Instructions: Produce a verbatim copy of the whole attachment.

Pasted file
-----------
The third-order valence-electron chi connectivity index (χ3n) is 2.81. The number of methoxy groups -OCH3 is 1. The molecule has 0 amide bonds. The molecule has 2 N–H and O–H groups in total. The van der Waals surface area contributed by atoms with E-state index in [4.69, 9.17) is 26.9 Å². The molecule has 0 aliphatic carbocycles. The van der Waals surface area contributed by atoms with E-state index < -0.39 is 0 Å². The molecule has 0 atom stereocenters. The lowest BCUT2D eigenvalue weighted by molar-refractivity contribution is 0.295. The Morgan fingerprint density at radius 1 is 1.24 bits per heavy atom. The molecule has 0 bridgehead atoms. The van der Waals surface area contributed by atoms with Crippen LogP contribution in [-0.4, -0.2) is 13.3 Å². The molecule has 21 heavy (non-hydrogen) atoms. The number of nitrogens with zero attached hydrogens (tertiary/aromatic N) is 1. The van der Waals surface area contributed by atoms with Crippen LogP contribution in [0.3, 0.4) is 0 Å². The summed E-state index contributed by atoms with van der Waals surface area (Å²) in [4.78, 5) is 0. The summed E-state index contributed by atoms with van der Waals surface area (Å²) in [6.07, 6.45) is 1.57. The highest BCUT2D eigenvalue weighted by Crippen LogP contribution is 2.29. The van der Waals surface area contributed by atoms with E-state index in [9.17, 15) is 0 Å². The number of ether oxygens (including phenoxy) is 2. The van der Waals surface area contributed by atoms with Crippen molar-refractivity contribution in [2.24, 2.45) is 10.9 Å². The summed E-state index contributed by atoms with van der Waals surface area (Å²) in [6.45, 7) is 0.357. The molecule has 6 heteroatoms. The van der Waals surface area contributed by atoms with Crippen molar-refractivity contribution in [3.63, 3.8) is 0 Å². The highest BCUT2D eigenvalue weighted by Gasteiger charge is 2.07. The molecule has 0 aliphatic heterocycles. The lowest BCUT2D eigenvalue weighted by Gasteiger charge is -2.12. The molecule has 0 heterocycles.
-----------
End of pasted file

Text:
The third-order valence-electron chi connectivity index (χ3n) is 2.81. The number of methoxy groups -OCH3 is 1. The molecule has 0 amide bonds. The molecule has 2 N–H and O–H groups in total. The van der Waals surface area contributed by atoms with E-state index in [4.69, 9.17) is 26.9 Å². The molecule has 0 aliphatic carbocycles. The van der Waals surface area contributed by atoms with E-state index < -0.39 is 0 Å². The molecule has 0 atom stereocenters. The lowest BCUT2D eigenvalue weighted by molar-refractivity contribution is 0.295. The Morgan fingerprint density at radius 1 is 1.24 bits per heavy atom. The molecule has 0 bridgehead atoms. The van der Waals surface area contributed by atoms with Crippen LogP contribution in [-0.4, -0.2) is 13.3 Å². The molecule has 21 heavy (non-hydrogen) atoms. The number of nitrogens with zero attached hydrogens (tertiary/aromatic N) is 1. The van der Waals surface area contributed by atoms with Crippen LogP contribution in [0.3, 0.4) is 0 Å². The summed E-state index contributed by atoms with van der Waals surface area (Å²) in [4.78, 5) is 0. The summed E-state index contributed by atoms with van der Waals surface area (Å²) in [6.07, 6.45) is 1.57. The highest BCUT2D eigenvalue weighted by Crippen LogP contribution is 2.29. The van der Waals surface area contributed by atoms with E-state index in [9.17, 15) is 0 Å². The number of ether oxygens (including phenoxy) is 2. The van der Waals surface area contributed by atoms with Crippen molar-refractivity contribution in [2.24, 2.45) is 10.9 Å². The summed E-state index contributed by atoms with van der Waals surface area (Å²) in [6.45, 7) is 0.357. The molecule has 6 heteroatoms. The van der Waals surface area contributed by atoms with Crippen molar-refractivity contribution in [3.63, 3.8) is 0 Å². The highest BCUT2D eigenvalue weighted by Gasteiger charge is 2.07. The molecule has 0 aliphatic heterocycles. The lowest BCUT2D eigenvalue weighted by Gasteiger charge is -2.12. The molecule has 0 heterocycles.